Hackers have used Active Directory to distribute LockerGoga ransomware inside victim organizations.
Security experts say that Active Directory, built into most Windows Server operating systems, has become the dominant approach to managing Windows domain networks. But its ease of use can also be tapped by hackers. (For more information, see part two of this two-part series.)
“Active Directory is the core identity platform for many businesses around the world,” says Huy Kha, an information security professional at a Dutch law firm who’s an expert on Active Directory security.
“It is used to connect different systems to each other. So that means that it has also become a prime target,” he tells Information Security Media Group. “Why? Because if the attacker can get a foothold inside AD, he can leverage it to access all the systems that are connected on the network.”
Norway’s Computer Emergency Response Team, NorCERT, for example, said that the attack earlier this year against aluminum giant Norsk Hydro involved LockerGoga ransomware “combined with an attack on Active Directory” (see: Hydro Hit by LockerGoga Ransomware via Active Directory).
In April, researchers Oleg Kolesnikov and Harshvardhan Parashar at Securonix reported other attacks that infected organizations with LockerGoga also tapped Active Directory. “In some incidents, the actors have also been using Active Directory management services to distribute the payload in the network,” they wrote, referencing additional research conducted by Nozomi Networks.
Other hackers also regularly target or leverage Active Directory. After gaining initial access to a network, the hacking group APT15 – aka K3chang, Mirage, Vixen Panda, GREF and Playful Dragon – uses a custom-developed tool that can bulk export AD data, NCC Group reports.
Cobalt Strike Beacon
The cybercrime gang known as Carbanak, meanwhile, has been wielding malware known as Cobalt Strike Beacon, says security firm Bitdefender, which conducted a digital forensic investigation at an Eastern European financial institution that was hit by the gang in 2018.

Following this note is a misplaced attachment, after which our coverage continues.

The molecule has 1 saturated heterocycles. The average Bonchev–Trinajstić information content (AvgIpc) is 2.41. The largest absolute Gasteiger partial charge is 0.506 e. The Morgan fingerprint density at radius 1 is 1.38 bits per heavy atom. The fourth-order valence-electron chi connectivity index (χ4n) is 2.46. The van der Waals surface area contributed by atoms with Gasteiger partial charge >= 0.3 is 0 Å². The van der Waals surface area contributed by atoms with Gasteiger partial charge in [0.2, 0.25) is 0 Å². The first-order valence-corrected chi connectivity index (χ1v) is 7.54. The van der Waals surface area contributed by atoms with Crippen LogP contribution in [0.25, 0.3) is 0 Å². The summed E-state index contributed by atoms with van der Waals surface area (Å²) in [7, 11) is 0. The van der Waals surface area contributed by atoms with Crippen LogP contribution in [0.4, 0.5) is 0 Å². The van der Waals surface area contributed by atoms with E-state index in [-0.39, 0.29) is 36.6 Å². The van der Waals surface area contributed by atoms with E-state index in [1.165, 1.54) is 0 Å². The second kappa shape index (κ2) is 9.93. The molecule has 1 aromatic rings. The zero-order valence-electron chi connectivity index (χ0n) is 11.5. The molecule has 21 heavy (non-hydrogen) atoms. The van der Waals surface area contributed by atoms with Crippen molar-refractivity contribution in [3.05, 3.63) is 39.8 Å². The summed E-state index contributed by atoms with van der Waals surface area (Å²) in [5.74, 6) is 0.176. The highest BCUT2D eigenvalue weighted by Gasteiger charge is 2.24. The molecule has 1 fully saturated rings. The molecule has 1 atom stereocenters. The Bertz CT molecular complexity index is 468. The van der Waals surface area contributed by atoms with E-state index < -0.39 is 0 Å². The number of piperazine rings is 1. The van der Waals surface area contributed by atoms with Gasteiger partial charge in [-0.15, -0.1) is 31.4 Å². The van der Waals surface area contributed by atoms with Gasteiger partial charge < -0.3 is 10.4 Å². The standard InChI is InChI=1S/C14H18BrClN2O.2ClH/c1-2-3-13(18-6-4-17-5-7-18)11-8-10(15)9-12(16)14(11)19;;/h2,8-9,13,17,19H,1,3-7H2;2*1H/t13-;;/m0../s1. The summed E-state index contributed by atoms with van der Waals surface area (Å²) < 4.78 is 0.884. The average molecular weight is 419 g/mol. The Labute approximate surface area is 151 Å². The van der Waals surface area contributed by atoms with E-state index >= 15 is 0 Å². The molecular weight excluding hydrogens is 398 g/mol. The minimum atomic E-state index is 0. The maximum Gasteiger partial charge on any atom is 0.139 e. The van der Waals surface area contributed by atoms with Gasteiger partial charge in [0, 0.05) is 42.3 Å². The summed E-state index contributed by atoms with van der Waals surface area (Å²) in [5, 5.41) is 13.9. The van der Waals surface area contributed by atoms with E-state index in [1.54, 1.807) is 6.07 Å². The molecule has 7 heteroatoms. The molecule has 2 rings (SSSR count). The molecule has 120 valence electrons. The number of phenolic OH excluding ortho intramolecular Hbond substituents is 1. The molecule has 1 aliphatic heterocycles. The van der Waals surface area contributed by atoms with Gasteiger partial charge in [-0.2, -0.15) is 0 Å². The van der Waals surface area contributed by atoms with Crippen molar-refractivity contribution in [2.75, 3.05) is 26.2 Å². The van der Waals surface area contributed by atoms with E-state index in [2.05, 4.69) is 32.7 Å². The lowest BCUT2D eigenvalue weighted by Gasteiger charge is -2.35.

Bitdefender says the malware includes the ability to execute shell command on systems, record keystrokes, take screenshots, escalate privileges “and even deploying memory scraping tools, such as Mimikatz, or enumerating Active Directory hosts,” all of which can help attackers to use the initial system as a springboard for accessing other networked systems
Bitdefender says “day zero” of the attack against the bank involved an employee being phished via a Microsoft Word document containing three exploits, delivering Cobalt Strike beacon to the system, which mapped the organization’s internal network and collected admin-level credentials. The same day, “credentials for one domain administrator were compromised and used throughout the duration of the attack,” which lasted 63 days, before attackers stopped after covering their tracks.
Internal Vulnerabilities at Large
Windows vulnerabilities – including in Active Directory – that can be abused by attackers are widespread.
In a new report titled “Under the Hoodie 2019,” security firm Rapid7 rounds up what it’s seen over the course of its employees conducting 180 penetration testing engagements over a nine-month period ending in May. Rapid7 says 40 percent of its engagements involved pen testers conducting “external compromise” tests to identify “weaknesses and exposures that are exposed to the general internet,” while 36 percent of engagements were primarily focused on internal network assessments, “where the tester is mostly focused on things like Windows Active Directory domains, printers and IoT integrations, and other IT infrastructure not (normally) exposed to the internet.”
By and large, firms have at least one vulnerability a pen tester can exploit, the survey shows. “Across all internal and external network and code audit engagements surveyed, 96 percent saw at least one vulnerability reported by the penetration tester,” Rapid7 says. But some vulnerabilities are worse than others.
Date: July 29, 2019
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